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The Gilded Age

Mark Twain coined the term "The Gilded Age" to describe conditions in the late 1800s, when a new class of very rich people reveled in ostentatious displays of wealth while downtrodden workers organized for fair wages and safe factory conditions. The American south languished in the racist Jim Crow period, and the urban poor were chronicled by writers such as journalist Jacob Riis.
  1. Conservation Movement (2)
  2. Industrialists (2)
  3. Organized Labor (8)
  4. Robber Barons (9)
  5. The Jim Crow South (1)
  6. Urban Conditions (3)

Tammany Hall
Tammany Hall was political machine that ran New York City through a system of political patronage, and it was the epitome of corrupt politics in the 1800s. Started in the 1780s as a patriotic and social club, the organization evolved into a power center and was the political home of such figures as Martin Van Buren, William Marcy Boss Tweed,...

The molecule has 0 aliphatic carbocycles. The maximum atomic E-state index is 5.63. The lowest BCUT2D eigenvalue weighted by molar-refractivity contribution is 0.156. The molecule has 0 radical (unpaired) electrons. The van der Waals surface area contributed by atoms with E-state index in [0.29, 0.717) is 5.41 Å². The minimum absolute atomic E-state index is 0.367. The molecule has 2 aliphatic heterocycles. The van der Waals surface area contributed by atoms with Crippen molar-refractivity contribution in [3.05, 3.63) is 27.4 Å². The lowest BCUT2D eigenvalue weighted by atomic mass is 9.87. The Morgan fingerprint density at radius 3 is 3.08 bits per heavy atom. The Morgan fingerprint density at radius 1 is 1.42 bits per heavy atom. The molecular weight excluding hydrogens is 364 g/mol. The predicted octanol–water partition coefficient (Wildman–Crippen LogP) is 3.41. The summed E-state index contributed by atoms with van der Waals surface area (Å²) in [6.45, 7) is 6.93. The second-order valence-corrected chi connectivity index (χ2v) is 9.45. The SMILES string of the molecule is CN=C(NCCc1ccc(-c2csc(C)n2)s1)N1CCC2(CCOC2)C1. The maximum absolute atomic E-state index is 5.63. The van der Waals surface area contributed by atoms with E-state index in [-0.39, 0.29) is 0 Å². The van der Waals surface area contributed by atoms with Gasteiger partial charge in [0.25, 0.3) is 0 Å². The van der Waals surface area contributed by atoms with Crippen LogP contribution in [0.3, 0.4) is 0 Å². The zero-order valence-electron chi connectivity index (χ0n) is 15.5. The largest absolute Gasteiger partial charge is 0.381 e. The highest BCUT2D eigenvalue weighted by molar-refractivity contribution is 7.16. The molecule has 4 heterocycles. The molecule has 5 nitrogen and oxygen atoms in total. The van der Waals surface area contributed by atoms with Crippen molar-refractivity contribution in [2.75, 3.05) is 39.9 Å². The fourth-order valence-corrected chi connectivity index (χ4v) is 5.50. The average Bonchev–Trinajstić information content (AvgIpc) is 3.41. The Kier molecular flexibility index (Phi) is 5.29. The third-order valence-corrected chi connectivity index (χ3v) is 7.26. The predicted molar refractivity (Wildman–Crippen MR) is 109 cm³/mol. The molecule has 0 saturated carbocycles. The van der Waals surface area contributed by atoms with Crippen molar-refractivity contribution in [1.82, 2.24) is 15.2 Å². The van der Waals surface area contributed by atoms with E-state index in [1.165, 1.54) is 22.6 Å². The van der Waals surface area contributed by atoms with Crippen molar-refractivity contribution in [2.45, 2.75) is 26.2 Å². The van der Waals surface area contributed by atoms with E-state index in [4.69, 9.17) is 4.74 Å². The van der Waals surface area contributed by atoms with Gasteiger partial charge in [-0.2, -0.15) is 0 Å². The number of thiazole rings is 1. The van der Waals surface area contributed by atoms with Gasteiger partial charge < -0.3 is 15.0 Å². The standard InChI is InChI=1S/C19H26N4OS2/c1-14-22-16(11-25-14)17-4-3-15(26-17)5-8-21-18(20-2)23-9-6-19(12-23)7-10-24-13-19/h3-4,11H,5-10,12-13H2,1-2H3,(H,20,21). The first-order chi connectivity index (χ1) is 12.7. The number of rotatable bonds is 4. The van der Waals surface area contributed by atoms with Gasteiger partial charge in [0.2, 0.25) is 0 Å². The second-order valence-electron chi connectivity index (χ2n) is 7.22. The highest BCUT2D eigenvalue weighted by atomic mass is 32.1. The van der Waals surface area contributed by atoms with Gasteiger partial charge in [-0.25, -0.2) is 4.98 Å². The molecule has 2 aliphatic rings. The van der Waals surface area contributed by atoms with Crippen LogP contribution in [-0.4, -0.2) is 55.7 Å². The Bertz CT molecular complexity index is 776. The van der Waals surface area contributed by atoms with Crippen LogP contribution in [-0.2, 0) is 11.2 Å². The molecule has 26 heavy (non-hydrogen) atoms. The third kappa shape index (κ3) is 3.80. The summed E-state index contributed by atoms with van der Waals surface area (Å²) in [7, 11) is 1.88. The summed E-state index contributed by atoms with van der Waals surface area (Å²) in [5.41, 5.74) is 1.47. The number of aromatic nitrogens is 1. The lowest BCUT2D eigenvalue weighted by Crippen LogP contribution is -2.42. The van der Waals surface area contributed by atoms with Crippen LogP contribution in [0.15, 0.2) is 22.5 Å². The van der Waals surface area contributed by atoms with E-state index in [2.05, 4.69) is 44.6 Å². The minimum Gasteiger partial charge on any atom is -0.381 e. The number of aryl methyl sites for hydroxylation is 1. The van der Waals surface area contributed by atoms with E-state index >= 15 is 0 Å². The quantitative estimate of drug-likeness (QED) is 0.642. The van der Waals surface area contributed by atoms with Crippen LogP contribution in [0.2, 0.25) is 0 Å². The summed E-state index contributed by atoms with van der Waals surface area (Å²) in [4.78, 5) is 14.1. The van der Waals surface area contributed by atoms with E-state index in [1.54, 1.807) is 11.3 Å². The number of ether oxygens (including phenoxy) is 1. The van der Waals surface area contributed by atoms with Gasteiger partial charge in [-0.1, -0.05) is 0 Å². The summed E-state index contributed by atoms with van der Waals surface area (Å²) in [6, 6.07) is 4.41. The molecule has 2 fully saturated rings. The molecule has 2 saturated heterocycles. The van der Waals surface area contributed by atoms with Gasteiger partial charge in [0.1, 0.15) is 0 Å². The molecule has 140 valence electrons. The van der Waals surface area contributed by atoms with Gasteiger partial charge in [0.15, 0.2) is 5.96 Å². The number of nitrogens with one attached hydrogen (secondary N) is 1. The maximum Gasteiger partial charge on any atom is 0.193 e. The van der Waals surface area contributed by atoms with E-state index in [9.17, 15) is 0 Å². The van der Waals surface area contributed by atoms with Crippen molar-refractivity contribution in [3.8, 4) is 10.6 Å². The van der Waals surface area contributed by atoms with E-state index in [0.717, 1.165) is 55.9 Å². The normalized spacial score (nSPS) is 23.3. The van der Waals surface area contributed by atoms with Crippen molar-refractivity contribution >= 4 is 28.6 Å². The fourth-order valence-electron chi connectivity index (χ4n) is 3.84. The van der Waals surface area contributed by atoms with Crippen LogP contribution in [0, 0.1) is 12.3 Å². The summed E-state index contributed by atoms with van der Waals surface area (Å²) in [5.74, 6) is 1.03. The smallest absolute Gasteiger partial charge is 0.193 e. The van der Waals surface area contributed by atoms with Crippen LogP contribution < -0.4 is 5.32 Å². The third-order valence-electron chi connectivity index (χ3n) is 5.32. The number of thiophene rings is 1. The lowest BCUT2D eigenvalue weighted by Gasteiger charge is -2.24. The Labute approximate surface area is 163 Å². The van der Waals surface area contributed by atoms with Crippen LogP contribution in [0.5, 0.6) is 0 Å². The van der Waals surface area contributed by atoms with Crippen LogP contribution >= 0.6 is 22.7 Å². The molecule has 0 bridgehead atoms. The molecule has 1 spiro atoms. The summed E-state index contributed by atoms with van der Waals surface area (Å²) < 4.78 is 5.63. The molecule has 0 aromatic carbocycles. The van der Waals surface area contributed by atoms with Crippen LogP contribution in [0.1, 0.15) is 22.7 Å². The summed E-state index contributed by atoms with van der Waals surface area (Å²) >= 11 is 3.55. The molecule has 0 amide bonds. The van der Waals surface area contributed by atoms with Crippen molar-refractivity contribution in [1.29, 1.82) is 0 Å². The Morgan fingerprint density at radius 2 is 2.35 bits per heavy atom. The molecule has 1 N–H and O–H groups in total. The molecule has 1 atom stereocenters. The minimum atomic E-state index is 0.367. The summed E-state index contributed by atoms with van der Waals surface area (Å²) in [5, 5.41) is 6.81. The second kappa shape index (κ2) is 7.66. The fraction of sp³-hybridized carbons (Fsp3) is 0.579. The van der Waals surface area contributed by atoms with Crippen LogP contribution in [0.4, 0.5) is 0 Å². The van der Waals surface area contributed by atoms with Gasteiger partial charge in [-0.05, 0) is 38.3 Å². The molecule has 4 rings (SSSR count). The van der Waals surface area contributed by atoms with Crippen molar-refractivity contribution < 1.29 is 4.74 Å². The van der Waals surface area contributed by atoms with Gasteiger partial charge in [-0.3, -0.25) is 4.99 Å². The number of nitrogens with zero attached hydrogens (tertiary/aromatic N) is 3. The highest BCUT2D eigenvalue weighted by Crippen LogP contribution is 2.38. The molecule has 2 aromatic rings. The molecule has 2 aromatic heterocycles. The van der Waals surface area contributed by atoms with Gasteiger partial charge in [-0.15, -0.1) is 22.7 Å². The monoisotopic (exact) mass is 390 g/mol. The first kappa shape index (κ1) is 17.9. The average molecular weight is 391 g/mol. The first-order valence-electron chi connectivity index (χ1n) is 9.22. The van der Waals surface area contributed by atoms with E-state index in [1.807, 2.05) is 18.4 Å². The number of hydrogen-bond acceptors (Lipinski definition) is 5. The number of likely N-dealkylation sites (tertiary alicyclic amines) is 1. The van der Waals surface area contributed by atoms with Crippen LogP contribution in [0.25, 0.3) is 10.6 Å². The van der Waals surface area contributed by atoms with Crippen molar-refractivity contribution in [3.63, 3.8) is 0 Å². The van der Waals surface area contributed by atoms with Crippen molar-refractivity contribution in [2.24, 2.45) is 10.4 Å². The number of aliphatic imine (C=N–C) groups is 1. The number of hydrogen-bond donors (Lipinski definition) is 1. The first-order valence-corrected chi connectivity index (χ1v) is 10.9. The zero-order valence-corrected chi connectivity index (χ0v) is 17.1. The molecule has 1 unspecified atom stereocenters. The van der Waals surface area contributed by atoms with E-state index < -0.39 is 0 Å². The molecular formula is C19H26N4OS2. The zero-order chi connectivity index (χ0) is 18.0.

Financial Panics of the 19th Century
Financial panics gripped the American economy periodically in the 19th century. Some created major depressions, causing widespread failures of banks, businesses, and even farms.

August Belmont
Banker and Gilded Age socialite August Belmont influenced American political life.

The Gilded Age
The Gilded Age was a time of stark economic inequality and contrasts between very rich and very poor.

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